According to reports out of the courtroom, Varlamova had a wound above her left eye, caused after Voynov pushed her into a flat-screen television, that required eight stitches to close.
Voynov, who was arrested at the hospital after medical staffers called police, was immediately suspended by the NHL and has not played a game since Oct. 19.
Earlier this month, the Kings were fined $100,000 for allowing Voynov to practice with the team, violating the terms of his suspension.
Maybe the Los Angeles Kings have the rest of the NHL right where they want it.
Hanging on to a wild-card spot by the slimmest of margins, the defending NHL champions look like the sluggish, Cup hungover sorts that they dearly hoped not to be.
Oh, there are spurts of great hockey for sure, but not consistently enough.
They arrived at camp in September in an impressive frame of mind, intent on not adhering to the script that so many Cup champions followed the past two decades.
There's a reason no team has repeated since the 1997 and 1998 Red Wings. It's a merciless grind, mentally and physically, to play until June then turn around and do it all over again.
These Kings have played a lot of hockey over the past three-plus years, as Cup champions in 2012 and 2014 with a trip to the Western Conference finals sandwiched in between.
Over the opening three months of the season, some of L.A.'s top guys are having a tough time ramping up the emotional level due to these long runs over the past three springs.
"It's like they know it's there and they can't bring themselves to get it there all the time," said TSN color commentator and former NHL center Ray Ferraro. "I don't think there's any way to play as many games as they've played over the last three years and not have this catch up to you. I don't think there's anything they could do. Look at their team. It's not like they're a bunch of floaters; there's a lot of character guys."
Kings head coach Darryl Sutter said Sunday that his players were all vaccinated about "2-3 weeks ago."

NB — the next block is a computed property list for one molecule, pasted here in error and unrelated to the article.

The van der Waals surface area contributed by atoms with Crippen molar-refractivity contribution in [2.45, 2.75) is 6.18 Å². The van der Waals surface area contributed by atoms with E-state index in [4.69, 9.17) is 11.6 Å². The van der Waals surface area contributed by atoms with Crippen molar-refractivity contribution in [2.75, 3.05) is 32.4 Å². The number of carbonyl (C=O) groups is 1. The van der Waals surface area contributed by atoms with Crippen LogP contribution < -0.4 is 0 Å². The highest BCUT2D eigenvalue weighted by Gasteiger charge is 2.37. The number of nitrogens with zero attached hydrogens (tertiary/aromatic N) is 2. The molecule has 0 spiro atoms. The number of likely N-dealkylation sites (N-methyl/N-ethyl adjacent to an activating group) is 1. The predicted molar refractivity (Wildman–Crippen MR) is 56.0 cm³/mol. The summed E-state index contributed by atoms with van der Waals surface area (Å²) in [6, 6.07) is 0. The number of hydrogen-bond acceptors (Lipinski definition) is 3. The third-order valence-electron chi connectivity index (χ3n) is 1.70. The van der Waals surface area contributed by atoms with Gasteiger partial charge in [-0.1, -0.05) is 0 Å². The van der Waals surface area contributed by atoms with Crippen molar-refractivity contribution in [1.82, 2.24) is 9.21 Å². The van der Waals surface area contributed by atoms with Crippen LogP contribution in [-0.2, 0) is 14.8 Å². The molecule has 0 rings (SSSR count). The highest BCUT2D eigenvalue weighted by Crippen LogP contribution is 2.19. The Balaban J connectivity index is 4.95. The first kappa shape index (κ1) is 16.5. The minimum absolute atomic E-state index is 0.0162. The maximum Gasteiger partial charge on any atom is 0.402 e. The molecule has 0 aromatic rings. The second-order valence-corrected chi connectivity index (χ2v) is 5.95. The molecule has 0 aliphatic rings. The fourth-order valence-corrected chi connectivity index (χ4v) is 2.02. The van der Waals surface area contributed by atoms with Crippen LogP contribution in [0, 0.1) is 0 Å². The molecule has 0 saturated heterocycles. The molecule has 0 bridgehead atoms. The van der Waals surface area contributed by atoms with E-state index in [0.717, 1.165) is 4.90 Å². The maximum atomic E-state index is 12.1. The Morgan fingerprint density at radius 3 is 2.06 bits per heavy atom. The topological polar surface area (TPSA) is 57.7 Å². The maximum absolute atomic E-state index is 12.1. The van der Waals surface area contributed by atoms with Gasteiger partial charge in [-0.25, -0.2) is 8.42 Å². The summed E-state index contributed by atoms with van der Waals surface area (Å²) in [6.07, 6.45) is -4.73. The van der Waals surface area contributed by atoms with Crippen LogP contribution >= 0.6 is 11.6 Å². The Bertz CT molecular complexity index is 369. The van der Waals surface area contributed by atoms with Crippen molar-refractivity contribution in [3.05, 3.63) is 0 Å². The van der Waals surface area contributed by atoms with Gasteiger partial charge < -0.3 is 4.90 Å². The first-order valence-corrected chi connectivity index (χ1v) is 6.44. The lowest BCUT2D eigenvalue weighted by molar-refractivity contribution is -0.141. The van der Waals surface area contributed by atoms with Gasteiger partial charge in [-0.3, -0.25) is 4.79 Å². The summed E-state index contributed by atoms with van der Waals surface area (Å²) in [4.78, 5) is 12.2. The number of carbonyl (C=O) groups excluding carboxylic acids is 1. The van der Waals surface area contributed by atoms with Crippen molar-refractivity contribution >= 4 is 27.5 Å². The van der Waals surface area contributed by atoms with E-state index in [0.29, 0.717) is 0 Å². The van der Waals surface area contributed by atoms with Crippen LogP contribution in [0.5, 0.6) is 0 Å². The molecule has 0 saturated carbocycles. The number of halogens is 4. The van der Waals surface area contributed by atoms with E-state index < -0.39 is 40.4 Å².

Not that his players seemed particularly worried about it, even after the news that the game's top player, Sidney Crosby, was diagnosed with it on Sunday.
"I don't even think about it, to be honest," superstar Kings blue-liner Drew Doughty said after Sunday's 4-3 shootout loss to the Maple Leafs. "I'm not too worried about it. If I get it, I get it. I hope I don't. I hope no one on our team does, but there's really nothing we can do. We have sanitizers all over the rink and all over the plan and stuff like that. We’re trying not to get it, obviously."
While the Kings were given the shot, the Maple Leafs say they gave their players the option of getting the vaccine shot, although it appears most players did it.
"Well, I just got my shot today," Leafs coach Randy Carlyle said Sunday. "They dragged me in, I was the last one. I thought that I had [been vaccinated] 58 years ago, so I didn't think I'd need another one, but I guess there's a new strain out that they better look after us."
The NHL and NHL Players' Association have been closely monitoring the situation.
"We have been in touch with our clubs through our infectious disease committee and circulated information on how best to minimize the outbreak," deputy commissioner Bill Daly told ESPN.com via email Sunday. "Most if not all of our clubs have now vaccinated all of their players, regardless of whether they were vaccinated in their youth."
The problem, Daly added, is that the mumps are highly contagious, and the period from contraction to the onset of symptoms is unusually long. That allows players to pass it along before they know they have it, Daly said.
"The NHLPA has been actively educating the players regarding the recent outbreak, while providing best practices on how to avoid contracting and spreading mumps," NHLPA senior spokesman Jonathan Weatherdon said Sunday.
Each season at training camp, players are asked about their vaccine histories annually by team physicians, and players are encouraged to bring copies of their immunization records with them, according to another source.
Better bet that players will be on this next season at camp.